Jennifer continued to keep us all entertained and related a story about fishing a poor tourist out of the water outside San Giorgio Maggiore. The lady had, while taking a photo of Venice from that prime position, slipped on the green algae that gathers on the steps below the water line – often exposed at low tide. Jennifer, being a heroine, promptly plucked her out.Venice Boat Tour l ©ornaoreilly.com

Inside the church the last remnants of the Venice Biennale were being dismantled, but one exhibit remained: a large golden hand hung in front of the main altar, casting its eerie shadow on the rear wall.Venice Boat Tour l ©ornaoreilly.com

San Giorgio is a feat of ingeniously designed architectural detail and is well worth a visit by those of you who appreciate such things and are admirers of the great architect Palladio.

Down a narrow corridor, Jennifer pointed out the angel who used to adorn the roof of the church before he was, apparently, struck by lightning and was replaced by the current statue that stands guard over the entrance to the Venice Lagoon.

Then came the moment for the dreaded Tower Climb. I informed Jennifer that I was absolutely terrified of heights and she told me that this would be no problem as the walls at the top of the bell tower, where the viewing platform is located, were high and thick. Apparently, she has had many acrophobic people on this tour before without any problems at all. So I acquiesced and away we went. Luckily, the bell tower is reached by lift, so there were no steps to climb. And it all turned out fine, as the walls of the bell tower itself are, indeed, high and thick, so I did not experience that mind-chilling fear of falling that we acrophobes know so well.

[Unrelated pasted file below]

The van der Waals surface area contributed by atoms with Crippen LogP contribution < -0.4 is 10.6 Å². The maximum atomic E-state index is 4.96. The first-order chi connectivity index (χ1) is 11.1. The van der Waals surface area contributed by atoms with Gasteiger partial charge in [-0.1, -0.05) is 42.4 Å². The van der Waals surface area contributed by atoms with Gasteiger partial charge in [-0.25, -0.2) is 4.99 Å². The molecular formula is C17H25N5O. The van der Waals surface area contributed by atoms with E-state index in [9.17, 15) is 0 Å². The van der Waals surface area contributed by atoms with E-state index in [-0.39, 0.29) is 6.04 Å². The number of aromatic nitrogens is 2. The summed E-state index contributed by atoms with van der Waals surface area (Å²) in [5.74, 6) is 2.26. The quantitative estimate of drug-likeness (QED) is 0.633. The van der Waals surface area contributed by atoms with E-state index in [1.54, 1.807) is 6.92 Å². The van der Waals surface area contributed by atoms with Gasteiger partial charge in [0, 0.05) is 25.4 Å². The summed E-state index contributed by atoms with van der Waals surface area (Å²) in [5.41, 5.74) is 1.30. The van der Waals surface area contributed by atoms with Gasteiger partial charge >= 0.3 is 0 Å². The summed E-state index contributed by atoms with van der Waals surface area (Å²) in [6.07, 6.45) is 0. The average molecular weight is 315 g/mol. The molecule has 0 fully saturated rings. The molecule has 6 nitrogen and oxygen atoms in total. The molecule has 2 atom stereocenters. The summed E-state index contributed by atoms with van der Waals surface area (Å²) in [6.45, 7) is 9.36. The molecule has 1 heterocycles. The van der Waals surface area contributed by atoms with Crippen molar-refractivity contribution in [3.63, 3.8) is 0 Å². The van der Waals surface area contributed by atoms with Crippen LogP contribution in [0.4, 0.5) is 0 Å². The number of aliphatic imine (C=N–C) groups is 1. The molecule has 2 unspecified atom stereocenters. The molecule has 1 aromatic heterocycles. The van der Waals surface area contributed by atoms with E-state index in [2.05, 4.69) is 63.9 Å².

The views from the bell tower provided me with probably my best ever photos of Venice. Looking over the island of Giudecca and Palladio’s other masterpiece, Il Redentore, on one side, swinging my lens around towards Santa Maria della Salute and Piazza San Marco, I marvelled at the city and lagoon spread beneath me.Venice Boat Tour l ©ornaoreilly.com

Venice Boat Tour l ©ornaoreilly.comReturning to terra firma, we boarded the water taxi once more for our trip around Venice.

Then I began to feel the cold. Even my trusty down-filled coat was inadequate in this wintry chill at water level. Those of you who attempt to take to the Venice Lagoon by boat in mid-winter please take note: wear thermals!

However, chilled as I was, the trip down the back canals was wonderful and it was fascinating to see the narrow alleyways of Venice from low-down on the water; quite a contrast to my previous birds’ eye view.Venice Boat Tour l ©ornaoreilly.com